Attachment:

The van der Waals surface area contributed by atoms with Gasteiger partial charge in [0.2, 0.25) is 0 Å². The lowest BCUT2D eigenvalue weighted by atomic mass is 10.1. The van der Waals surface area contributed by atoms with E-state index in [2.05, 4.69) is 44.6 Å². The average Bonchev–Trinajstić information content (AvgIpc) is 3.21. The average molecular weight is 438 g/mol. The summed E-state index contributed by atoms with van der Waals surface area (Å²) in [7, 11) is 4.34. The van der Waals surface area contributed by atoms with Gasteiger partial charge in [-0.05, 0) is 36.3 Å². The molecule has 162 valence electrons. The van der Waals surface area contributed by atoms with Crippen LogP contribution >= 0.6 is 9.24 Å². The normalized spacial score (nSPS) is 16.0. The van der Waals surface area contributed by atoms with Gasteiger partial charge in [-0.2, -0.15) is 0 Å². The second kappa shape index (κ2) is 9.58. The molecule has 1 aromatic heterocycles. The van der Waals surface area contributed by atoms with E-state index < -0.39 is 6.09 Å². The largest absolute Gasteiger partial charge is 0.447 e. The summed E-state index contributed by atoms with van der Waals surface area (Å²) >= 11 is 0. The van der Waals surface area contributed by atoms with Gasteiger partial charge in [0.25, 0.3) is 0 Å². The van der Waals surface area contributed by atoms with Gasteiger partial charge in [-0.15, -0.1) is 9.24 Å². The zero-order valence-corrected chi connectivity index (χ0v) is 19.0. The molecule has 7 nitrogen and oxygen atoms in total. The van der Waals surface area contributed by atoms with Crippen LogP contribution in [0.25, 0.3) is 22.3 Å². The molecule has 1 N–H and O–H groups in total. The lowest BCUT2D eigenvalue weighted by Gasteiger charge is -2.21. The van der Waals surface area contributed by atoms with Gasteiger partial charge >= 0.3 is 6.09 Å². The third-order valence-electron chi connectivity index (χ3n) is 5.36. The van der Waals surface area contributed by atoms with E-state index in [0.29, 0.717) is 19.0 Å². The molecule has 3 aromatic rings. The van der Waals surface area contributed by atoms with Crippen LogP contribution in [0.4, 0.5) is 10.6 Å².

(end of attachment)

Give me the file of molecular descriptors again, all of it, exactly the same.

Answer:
The van der Waals surface area contributed by atoms with Gasteiger partial charge in [0.2, 0.25) is 0 Å². The lowest BCUT2D eigenvalue weighted by atomic mass is 10.1. The van der Waals surface area contributed by atoms with E-state index in [2.05, 4.69) is 44.6 Å². The average Bonchev–Trinajstić information content (AvgIpc) is 3.21. The average molecular weight is 438 g/mol. The summed E-state index contributed by atoms with van der Waals surface area (Å²) in [7, 11) is 4.34. The van der Waals surface area contributed by atoms with Gasteiger partial charge in [-0.05, 0) is 36.3 Å². The molecule has 162 valence electrons. The van der Waals surface area contributed by atoms with Crippen LogP contribution >= 0.6 is 9.24 Å². The normalized spacial score (nSPS) is 16.0. The van der Waals surface area contributed by atoms with Gasteiger partial charge in [-0.2, -0.15) is 0 Å². The second kappa shape index (κ2) is 9.58. The molecule has 1 aromatic heterocycles. The van der Waals surface area contributed by atoms with E-state index < -0.39 is 6.09 Å². The largest absolute Gasteiger partial charge is 0.447 e. The summed E-state index contributed by atoms with van der Waals surface area (Å²) >= 11 is 0. The van der Waals surface area contributed by atoms with Gasteiger partial charge in [0.25, 0.3) is 0 Å². The van der Waals surface area contributed by atoms with Gasteiger partial charge in [-0.15, -0.1) is 9.24 Å². The zero-order valence-corrected chi connectivity index (χ0v) is 19.0. The molecule has 7 nitrogen and oxygen atoms in total. The van der Waals surface area contributed by atoms with Crippen LogP contribution in [0.25, 0.3) is 22.3 Å². The molecule has 1 N–H and O–H groups in total. The lowest BCUT2D eigenvalue weighted by Gasteiger charge is -2.21. The van der Waals surface area contributed by atoms with Gasteiger partial charge >= 0.3 is 6.09 Å². The third-order valence-electron chi connectivity index (χ3n) is 5.36. The van der Waals surface area contributed by atoms with E-state index in [0.29, 0.717) is 19.0 Å². The molecule has 3 aromatic rings. The van der Waals surface area contributed by atoms with Crippen LogP contribution in [0.4, 0.5) is 10.6 Å².